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Articles by William W. Kwok
Total Records ( 3 ) for William W. Kwok
  William W. Kwok , Junbao Yang , Eddie James , John Bui , Laurie Huston , Andrew R. Wiesen and Michelle Roti
  Cellular immune responses against protective antigen (PA) of Bacillus anthracis in subjects that received the anthrax vaccine adsorbed (AVA) vaccine were examined. Multiple CD4+ T-cell epitopes within PA were identified by using tetramer-guided epitope mapping. PA-reactive CD4+ T cells with a CD45RA phenotype were also detected by direct ex vivo staining of peripheral blood mononuclear cells (PBMC) with PA-specific tetramers. Surprisingly, PA-specific T cells were also detected in PBMC of nonvaccinees after a single cycle of in vitro PA stimulation. However, PA-reactive CD4+ T cells in nonvaccinees occurred at lower frequencies than those in vaccinees. The majority of PA-reactive T cells from nonvaccinees were CD45RA+ and exhibited a Th0/Th1 cytokine profile. In contrast, phenotyping and cytokine profile analyses of PA-reactive CD4+ T cells from vaccinees indicated that vaccination leads to commitment of PA-reactive T cells to a Th2 lineage, including generation of PA-specific, pre-Th2 central memory T cells. These results demonstrate that the current AVA vaccine is effective in skewing the development of PA CD4+ T cells to the Th2 lineage. The data also demonstrated the feasibility of using class II tetramers to analyze CD4+ cell responses and lineage development after vaccination.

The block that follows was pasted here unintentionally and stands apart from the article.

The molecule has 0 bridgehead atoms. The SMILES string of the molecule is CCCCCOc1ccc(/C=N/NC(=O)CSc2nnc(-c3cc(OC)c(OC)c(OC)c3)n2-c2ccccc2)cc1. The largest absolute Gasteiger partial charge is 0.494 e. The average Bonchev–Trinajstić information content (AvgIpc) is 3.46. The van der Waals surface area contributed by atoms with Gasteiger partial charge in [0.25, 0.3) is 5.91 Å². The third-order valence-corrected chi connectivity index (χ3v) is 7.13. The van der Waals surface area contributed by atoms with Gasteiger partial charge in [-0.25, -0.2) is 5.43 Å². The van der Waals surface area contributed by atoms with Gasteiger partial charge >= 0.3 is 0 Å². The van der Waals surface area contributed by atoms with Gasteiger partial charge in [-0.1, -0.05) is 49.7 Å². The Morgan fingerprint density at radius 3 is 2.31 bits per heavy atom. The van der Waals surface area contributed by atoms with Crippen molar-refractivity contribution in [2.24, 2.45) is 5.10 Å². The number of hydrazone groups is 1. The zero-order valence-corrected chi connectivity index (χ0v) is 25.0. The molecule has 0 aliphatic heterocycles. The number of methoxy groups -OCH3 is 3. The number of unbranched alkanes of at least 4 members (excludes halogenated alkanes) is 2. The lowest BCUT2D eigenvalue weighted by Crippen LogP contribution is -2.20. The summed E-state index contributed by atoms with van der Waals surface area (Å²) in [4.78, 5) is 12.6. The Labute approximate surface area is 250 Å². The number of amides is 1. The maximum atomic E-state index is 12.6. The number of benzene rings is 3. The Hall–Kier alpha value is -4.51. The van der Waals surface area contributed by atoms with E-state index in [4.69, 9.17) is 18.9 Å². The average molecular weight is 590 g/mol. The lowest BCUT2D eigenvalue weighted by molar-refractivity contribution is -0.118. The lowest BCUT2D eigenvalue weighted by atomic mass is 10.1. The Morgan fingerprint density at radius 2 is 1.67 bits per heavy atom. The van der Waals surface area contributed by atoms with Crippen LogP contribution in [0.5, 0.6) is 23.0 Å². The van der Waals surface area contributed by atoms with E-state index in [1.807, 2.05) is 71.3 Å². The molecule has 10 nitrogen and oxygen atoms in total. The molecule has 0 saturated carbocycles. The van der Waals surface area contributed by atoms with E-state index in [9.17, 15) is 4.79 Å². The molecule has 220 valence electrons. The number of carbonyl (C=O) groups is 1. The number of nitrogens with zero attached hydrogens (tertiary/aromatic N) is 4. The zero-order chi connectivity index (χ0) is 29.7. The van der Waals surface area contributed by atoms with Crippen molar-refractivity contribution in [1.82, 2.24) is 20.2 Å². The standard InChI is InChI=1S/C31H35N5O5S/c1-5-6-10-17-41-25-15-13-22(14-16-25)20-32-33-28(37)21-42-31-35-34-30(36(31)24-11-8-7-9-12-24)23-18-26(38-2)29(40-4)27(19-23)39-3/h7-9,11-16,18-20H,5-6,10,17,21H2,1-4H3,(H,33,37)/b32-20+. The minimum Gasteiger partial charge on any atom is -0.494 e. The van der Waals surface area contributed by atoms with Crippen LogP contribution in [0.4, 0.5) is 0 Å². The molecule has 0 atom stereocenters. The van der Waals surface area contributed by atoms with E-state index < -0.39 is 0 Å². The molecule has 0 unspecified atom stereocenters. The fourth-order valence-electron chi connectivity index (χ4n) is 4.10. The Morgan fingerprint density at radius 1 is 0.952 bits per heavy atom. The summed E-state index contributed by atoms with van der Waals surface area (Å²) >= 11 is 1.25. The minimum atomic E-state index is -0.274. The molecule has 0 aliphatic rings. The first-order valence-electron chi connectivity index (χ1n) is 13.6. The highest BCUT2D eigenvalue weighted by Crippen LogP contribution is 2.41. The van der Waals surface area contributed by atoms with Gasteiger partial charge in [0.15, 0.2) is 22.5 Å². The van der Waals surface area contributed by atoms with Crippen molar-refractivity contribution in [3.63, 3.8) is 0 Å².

Victoria Kasprowicz , Julian Schulze zur Wiesch , Thomas Kuntzen , Brian E. Nolan , Steven Longworth , Andrew Berical , Jenna Blum , Cory McMahon , Laura L. Reyor , Nahel Elias , William W. Kwok , Barbara G. McGovern , Gordon Freeman , Raymond T. Chung , Paul Klenerman , Lia Lewis-Ximenez , Bruce D. Walker , Todd M. Allen , Arthur Y. Kim and Georg M. Lauer
  We monitored expression of PD-1 (a mediator of T-cell exhaustion and viral persistence) on hepatitis C virus (HCV)-specific CD8+ and CD4+ T cells from blood and liver during acute and chronic infections and after the resolved infection stage. PD-1 expression on HCV-specific T cells was high early in acute infection irrespective of clinical outcome, and most cells continued to express PD-1 in resolved and chronic stages of infection; intrahepatic expression levels were especially high. Our results suggest that an analysis of PD-1 expression alone is not sufficient to predict infection outcome or to determine T-cell functionality in HCV infection.
  Hirotoshi Ebinuma , Nobuhiro Nakamoto , Yun Li , David A. Price , Emma Gostick , Bruce L. Levine , J. Tobias , William W. Kwok and Kyong-Mi Chang
  CD4+CD25+ regulatory T cells (CD25+ Tregs) play a key role in immune regulation. Since hepatitis C virus (HCV) persists with increased circulating CD4+CD25+ T cells and virus-specific effector T-cell dysfunction, we asked if CD4+CD25+ T cells in HCV-infected individuals are similar to natural Tregs in uninfected individuals and if they include HCV-specific Tregs using the specific Treg marker FoxP3 at the single-cell level. We report that HCV-infected patients display increased circulating FoxP3+ Tregs that are phenotypically and functionally indistinguishable from FoxP3+ Tregs in uninfected subjects. Furthermore, HCV-specific FoxP3+ Tregs were detected in HCV-seropositive persons with antigen-specific expansion, major histocompatibility complex class II/peptide tetramer binding affinity, and preferential suppression of HCV-specific CD8 T cells. Transforming growth factor β contributed to antigen-specific Treg expansion in vitro, suggesting that it may contribute to antigen-specific Treg expansion in vivo. Interestingly, FoxP3 expression was also detected in influenza virus-specific CD4 T cells. In conclusion, functionally active and virus-specific FoxP3+ Tregs are induced in HCV infection, thus providing targeted immune regulation in vivo. Detection of FoxP3 expression in non-HCV-specific CD4 T cells suggests that immune regulation through antigen-specific Treg induction extends beyond HCV.
 
 
 
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